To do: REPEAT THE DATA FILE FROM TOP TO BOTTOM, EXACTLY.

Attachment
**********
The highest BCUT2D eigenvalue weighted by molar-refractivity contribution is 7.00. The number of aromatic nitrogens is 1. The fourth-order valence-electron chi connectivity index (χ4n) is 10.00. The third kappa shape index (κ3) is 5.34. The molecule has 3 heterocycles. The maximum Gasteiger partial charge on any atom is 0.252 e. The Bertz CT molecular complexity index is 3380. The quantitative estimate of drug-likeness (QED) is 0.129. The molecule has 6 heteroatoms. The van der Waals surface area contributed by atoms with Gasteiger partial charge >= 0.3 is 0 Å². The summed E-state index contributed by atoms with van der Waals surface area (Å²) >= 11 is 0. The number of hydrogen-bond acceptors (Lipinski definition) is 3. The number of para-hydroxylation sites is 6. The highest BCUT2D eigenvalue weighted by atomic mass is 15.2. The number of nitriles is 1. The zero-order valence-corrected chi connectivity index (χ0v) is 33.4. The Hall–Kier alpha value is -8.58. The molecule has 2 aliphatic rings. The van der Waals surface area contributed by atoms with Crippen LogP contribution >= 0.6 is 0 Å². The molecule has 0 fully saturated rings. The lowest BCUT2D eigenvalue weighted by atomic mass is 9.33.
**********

The highest BCUT2D eigenvalue weighted by molar-refractivity contribution is 7.00. The number of aromatic nitrogens is 1. The fourth-order valence-electron chi connectivity index (χ4n) is 10.00. The third kappa shape index (κ3) is 5.34. The molecule has 3 heterocycles. The maximum Gasteiger partial charge on any atom is 0.252 e. The Bertz CT molecular complexity index is 3380. The quantitative estimate of drug-likeness (QED) is 0.129. The molecule has 6 heteroatoms. The van der Waals surface area contributed by atoms with Gasteiger partial charge >= 0.3 is 0 Å². The summed E-state index contributed by atoms with van der Waals surface area (Å²) >= 11 is 0. The number of hydrogen-bond acceptors (Lipinski definition) is 3. The number of para-hydroxylation sites is 6. The highest BCUT2D eigenvalue weighted by atomic mass is 15.2. The number of nitriles is 1. The zero-order valence-corrected chi connectivity index (χ0v) is 33.4. The Hall–Kier alpha value is -8.58. The molecule has 2 aliphatic rings. The van der Waals surface area contributed by atoms with Crippen LogP contribution >= 0.6 is 0 Å². The molecule has 0 fully saturated rings. The lowest BCUT2D eigenvalue weighted by atomic mass is 9.33.